Sunday, 21 November 2010

Change of address


We've changed the blog to:

See you there! ;)

Tuesday, 10 August 2010

What makes a button a button?

Button design has evolved over time, from the dull beveled grey Windows 95 Start button to the shiny glass Facebook share button. When buttons started appearing on the web and computing in general, designers and developers were emulating physical buttons or 'push buttons'. The definition of a button according to the is "a small device on a piece of electrical or electronic equipment which is pressed to operate it". The key to this definition is that it reads "pressed to operate". This is what was emulated because, as users we could identify with pushing a button to start a process or turn something on.

Example 1: Over design?
Buttons are lost in this design.

Example2: Flat, styleless buttons
Is the magnifying glass an image or a button to start a process?

It seems some designers are challenging or perhaps ignoring button conventions. Some "buttons" lack the properties of a button. The call to action can seem diluted and/or the button is camouflaged within the overall design. It seems that 'push to operate' intuition is replaced with "What do I do next?" or "Where do I click?". The question I am asking myself and you is, have users learnt to look for new types or styles of buttons or are buttons changing because of design trends?

"Faced with the prospect of using a convention, there's a great temptation for designers to reinvent the wheel instead, largely because they feel (not incorrectly) that they've been hired to do something new and different, and not the same old thing." - Krug, 2006

Design and usability conventions shouldn't really be challenged unless you are sure that you aren't compromising the user's experience. Don't forget that user experience can impact on your reputation as well as conversion rates, to name but a few other areas that might be damaged as well as usability.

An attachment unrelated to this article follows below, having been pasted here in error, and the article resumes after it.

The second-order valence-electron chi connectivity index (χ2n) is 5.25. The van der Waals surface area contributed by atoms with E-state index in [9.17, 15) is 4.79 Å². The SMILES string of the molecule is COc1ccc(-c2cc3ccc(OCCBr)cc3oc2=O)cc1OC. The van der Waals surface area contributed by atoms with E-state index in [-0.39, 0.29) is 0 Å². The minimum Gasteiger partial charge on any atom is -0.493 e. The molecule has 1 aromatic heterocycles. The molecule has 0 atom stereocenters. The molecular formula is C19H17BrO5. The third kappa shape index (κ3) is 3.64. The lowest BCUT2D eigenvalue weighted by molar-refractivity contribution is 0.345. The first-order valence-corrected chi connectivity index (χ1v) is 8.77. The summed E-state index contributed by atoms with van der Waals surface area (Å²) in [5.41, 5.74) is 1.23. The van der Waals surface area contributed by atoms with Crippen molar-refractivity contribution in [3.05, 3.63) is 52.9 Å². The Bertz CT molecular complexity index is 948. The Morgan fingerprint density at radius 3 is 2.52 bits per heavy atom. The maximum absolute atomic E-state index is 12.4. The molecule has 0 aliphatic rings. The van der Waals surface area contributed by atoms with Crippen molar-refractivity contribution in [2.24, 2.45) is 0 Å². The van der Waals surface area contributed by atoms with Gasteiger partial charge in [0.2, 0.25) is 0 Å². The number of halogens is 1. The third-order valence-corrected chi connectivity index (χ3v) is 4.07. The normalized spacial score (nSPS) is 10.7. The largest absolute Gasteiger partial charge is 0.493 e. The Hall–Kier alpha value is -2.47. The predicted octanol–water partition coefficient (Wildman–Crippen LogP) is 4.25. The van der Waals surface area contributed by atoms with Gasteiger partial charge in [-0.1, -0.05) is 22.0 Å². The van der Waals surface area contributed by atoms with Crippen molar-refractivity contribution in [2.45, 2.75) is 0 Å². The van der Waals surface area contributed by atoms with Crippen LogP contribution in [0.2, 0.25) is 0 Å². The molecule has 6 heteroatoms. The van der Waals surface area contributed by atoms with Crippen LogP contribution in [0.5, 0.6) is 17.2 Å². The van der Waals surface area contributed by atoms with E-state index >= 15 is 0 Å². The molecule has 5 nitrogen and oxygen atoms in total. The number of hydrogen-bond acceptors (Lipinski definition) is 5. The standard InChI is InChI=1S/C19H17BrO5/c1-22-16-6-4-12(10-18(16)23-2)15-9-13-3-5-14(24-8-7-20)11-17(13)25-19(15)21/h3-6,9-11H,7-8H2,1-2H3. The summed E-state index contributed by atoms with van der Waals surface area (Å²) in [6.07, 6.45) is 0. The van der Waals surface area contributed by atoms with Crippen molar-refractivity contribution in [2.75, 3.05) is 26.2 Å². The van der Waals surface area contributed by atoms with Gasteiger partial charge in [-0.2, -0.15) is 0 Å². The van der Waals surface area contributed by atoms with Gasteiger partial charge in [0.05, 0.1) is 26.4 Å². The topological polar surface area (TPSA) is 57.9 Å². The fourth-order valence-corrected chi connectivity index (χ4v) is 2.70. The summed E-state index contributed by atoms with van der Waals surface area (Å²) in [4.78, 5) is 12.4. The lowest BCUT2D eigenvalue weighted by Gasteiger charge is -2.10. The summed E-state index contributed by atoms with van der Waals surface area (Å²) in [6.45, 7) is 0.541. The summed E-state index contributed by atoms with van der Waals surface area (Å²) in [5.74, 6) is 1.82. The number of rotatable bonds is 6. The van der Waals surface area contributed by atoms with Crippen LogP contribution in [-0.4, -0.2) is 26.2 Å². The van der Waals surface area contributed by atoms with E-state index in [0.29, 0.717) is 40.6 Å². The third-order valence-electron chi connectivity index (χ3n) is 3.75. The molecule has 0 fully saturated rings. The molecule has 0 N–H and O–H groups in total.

A button only functions as button if the user identifies its affordance. Users are often subconsciously looking for a collection of properties that make up a button.

"An affordance is a property, or multiple properties, of an object that provides some indication of how to interact with that object or with a feature on that object. A button has an affordance because of pushing because of its shape and the way it moves (or seemingly moves)." - Saffer, 2007

Example of properties associated with buttons:

  • Style (e.g. drop shadows, emboss, letterpress)
  • Colour
  • Size
  • Call to action (e.g Button label, title attribute, Symbols)
  • Positioning on the page
  • Hierarchy of information

However use of mobile phones for example, particularly with touch screens are changing the push feel of a buttons and evolving away from the traditional button that had to be pushed in. This change may have lead to the flat button style (see example 2) but if a button retains enough affordance the user will still recognise it.

What is important is the granular information, the affordance that the design of a button feeds the user. It shouldn't take the user time to work out where or what is a button on the page. The ease of use comes from recognising the next step in a process and understanding how to initiate it. Conventions help us to design buttons that are more likely for users to recognise.


Don't make me think - Steve Krug, 2006

Designing for Interaction - Dan Saffer, 2007

What do you think about button usability and the points I have raised in this post? Let us know with your comments.

Friday, 16 July 2010

Click here to read this post

This is a post only to make a quick question:

Why people still think now a days that it is necessary to name links "click here"?

Shouldn't the "click" be expressed graphically?

Buttons, underlining, colours, some effects... there are so many ways and conventions to show that a word, an image, a button is a link (it is clickable) that I wonder why would it be necessary to use the wording "click here".

Very often the use of "click here" just increase the number of words without adding any meaning to the action of the link.